Funcinpec Divided Over Possible Return of ’97 Renegades Return

A new wave of discontent is brewing within Funcinpec over the possible return of ex-members who leapt from the side of party president Prince Norodom Ranariddh during the violent times of July 1997, Funcinpec sources say.

While some Funcinpec members support taking back the renegades, others say they feel betrayed by the group of former ministers and secretary of states and do not support their return.

A Funcinpec congress is scheduled for March 19-21.

The most prominent ex-Fun­cinpec faction formed the Reastr Niyum Party, which traces its origins to the 1997 factional fighting, when renegade Funcin­pec officials led by then-foreign minister Ung Huot remained in the capital and cooperated with CPP loyalists after the rout of royalist forces. Ignoring Prince Rana­riddh’s ousting of Ung Huot from the party, the CPP-controlled National Assembly appointed Ung Huot to replace the exiled prince as first prime minister and head of Funcinpec.

At the time, Funcinpec members loyal to the prince labeled their colleagues who remained in Phnom Penh traitors. Ung Huot and the others defended themselves by saying they were preventing widespread civil war.

Now, a merger could bring a handful of experienced politicians into Funcinpec’s fold and be seen as a gesture of nation-building. It also could add funds or gifts to party coffers, political analysts said. It is widely believed that some politicians pay for top government posts and use them to generate revenue for their ministries and their own pockets.

Ung Huot insisted Friday that his party’s merger with Fun­­cinpec would send a positive signal of national reconciliation while bolstering the party before the communal elections. “It’s normal,” said Ung Huot, now the Reastr Niyum president, who served stints as education minister and foreign minister for Funcinpec. “I think that our return is not a problem.”

Other top Reastr Niyum members include former agriculture minister Tao Seng Hour, ex-industry minister Pou Sothirak and current Council of Ministers Secretary General Nady Tan, one of the very few Reastr Niyum officials to have a government post. Several Reastr Niyum members have said they would like to be involved again in the nation’s governance and that they are not optimistic about their party’s chances in elections.

One Funcinpec senator, who asked not to be named, said Friday that Prince Ranariddh, during a private meeting at his Phnom Penh residence last month, advised that Funcinpec officials refrain from blocking the return of Reastr Niyum and three other groups that split off before or after the factional fighting.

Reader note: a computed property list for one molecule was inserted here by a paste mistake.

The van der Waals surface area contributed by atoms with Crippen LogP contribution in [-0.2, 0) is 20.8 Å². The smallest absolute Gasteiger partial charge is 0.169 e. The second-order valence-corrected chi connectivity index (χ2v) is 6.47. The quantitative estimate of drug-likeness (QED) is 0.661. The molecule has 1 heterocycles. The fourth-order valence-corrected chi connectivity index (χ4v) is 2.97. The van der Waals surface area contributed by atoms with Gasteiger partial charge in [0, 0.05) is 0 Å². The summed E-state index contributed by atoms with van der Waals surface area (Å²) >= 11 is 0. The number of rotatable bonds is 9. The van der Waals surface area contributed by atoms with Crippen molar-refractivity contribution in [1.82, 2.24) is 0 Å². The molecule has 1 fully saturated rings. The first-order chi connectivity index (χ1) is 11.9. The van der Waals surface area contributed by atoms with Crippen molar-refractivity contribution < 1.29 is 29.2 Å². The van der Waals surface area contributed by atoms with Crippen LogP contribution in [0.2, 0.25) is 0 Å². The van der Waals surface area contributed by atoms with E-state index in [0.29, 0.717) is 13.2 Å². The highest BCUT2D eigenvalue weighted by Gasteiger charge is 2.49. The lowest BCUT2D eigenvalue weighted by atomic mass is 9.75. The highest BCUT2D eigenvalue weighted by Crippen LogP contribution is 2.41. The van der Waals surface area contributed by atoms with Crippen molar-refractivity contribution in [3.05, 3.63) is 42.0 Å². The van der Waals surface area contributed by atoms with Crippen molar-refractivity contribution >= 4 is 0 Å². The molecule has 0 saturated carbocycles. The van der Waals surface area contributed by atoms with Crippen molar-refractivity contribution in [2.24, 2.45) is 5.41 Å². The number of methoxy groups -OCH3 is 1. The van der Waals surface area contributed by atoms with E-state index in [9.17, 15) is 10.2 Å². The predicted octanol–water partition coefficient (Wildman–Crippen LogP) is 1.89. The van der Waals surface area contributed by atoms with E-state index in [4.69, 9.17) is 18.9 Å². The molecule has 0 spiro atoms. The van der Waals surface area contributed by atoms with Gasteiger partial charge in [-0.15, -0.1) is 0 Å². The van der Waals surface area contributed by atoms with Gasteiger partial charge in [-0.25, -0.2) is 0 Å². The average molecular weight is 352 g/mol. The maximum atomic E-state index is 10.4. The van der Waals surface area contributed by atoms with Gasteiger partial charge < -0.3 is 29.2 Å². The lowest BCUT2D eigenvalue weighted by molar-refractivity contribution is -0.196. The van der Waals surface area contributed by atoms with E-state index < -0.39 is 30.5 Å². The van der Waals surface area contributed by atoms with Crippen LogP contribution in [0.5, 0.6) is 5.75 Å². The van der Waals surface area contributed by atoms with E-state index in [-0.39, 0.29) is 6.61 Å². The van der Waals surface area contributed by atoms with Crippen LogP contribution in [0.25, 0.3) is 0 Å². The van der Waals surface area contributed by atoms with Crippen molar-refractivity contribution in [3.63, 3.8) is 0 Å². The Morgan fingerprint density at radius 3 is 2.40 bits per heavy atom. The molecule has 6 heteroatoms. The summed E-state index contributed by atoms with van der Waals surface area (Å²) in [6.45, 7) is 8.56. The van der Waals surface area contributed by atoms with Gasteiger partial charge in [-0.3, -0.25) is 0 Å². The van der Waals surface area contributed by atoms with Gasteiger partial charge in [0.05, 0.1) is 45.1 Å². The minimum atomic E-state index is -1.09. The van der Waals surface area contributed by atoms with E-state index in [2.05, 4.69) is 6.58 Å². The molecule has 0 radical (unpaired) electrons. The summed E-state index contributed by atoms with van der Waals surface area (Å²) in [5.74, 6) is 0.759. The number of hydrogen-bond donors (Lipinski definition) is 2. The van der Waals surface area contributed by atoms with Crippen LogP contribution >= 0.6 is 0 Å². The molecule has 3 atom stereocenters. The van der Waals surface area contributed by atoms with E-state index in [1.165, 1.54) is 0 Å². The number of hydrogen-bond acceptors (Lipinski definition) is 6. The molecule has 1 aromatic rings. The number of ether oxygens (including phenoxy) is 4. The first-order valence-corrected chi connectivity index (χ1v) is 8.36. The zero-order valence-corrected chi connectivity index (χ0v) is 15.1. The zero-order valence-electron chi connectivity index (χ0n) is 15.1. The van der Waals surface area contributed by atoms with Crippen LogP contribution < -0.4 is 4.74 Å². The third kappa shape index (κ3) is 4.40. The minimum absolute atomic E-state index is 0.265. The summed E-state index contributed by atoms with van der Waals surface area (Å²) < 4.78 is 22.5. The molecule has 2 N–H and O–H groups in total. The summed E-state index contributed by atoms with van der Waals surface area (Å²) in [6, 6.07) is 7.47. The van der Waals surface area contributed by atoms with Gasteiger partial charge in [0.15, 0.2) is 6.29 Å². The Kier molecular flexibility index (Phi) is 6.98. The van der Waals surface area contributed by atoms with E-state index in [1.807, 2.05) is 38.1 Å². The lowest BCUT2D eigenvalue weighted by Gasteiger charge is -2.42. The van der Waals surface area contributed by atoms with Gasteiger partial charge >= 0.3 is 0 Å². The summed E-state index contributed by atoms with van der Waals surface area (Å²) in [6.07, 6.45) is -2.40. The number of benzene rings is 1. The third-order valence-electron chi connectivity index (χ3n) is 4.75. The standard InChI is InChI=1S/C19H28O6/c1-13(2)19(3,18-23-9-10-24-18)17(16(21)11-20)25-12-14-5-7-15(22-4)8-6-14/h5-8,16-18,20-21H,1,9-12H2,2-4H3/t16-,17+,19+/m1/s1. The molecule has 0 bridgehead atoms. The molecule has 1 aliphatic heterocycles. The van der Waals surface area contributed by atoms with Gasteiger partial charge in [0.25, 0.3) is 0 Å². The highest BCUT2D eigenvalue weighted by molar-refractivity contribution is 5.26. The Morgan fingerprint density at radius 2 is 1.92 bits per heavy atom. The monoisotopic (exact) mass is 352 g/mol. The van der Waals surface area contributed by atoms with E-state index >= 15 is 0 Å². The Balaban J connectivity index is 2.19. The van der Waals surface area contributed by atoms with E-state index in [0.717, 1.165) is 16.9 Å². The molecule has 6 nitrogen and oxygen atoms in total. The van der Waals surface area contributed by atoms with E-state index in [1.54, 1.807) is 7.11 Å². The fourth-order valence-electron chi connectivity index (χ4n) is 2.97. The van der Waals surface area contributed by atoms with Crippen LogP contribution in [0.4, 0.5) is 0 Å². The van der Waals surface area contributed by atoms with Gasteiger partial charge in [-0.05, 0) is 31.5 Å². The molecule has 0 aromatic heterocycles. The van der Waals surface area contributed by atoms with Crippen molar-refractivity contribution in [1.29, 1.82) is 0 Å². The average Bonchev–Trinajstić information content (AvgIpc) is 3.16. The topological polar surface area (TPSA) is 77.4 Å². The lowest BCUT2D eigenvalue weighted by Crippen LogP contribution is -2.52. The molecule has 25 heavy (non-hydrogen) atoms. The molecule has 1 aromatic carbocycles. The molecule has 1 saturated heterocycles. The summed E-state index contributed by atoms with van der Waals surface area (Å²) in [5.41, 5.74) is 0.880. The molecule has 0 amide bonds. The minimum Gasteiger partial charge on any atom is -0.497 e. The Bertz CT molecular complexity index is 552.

However, there is substantial opposition in Funcinpec to taking back their former colleagues, particularly from members of the police and army. They said any serious discussion at the congress of welcoming back the renegades would be premature.

“Most members of [Fun­cinpec’s] steering committee have expressed opposition to the return of the renegades to the party,” Prince Sisowath Sirirath, co-minister of Defense and a Funcinpec steering committee member, said Saturday.

Prince Sirirath said that following debates of the issue at three meetings of the 45-member steering committee late last year, the committee sent a letter in mid-January to Prince Ranariddh requesting that any discussion of welcoming back Reastr Nyum be postponed. He added that its signatories included co-Interior Minister You Hockry, who presided over the meeting as dean of Funcinpec. Contacted by telephone, You Hock­ry would not confirm nor deny wheth­er he signed the letter.

Funcinpec Sec­retary General Tol Lah confirmed Fri­day that a letter urging a delay in discussion of the topic was sent to Prince Rana­riddh about six weeks ago.

For many Fun­cinpec supporters, the July 1997 executions of scores of the party’s military and police officials—though most occurred before Ung Huot assumed Prince Ran­ariddh’s posts—constitute reason enough to postpone serious debate of Reastr Niyum’s return.

“This isn’t the time to deal with the issue because the past is too fresh,” Khin Yean, a National Assembly lawmaker and former division commander of Fun­cinpec resistance forces, said by telephone last week.

“I’ve talked to people in other provinces….They also feel that [Reastr Niyum members and other renegade factions] are the reason Funcinpec is now weak, and the reason so many party members were killed [in 1997].”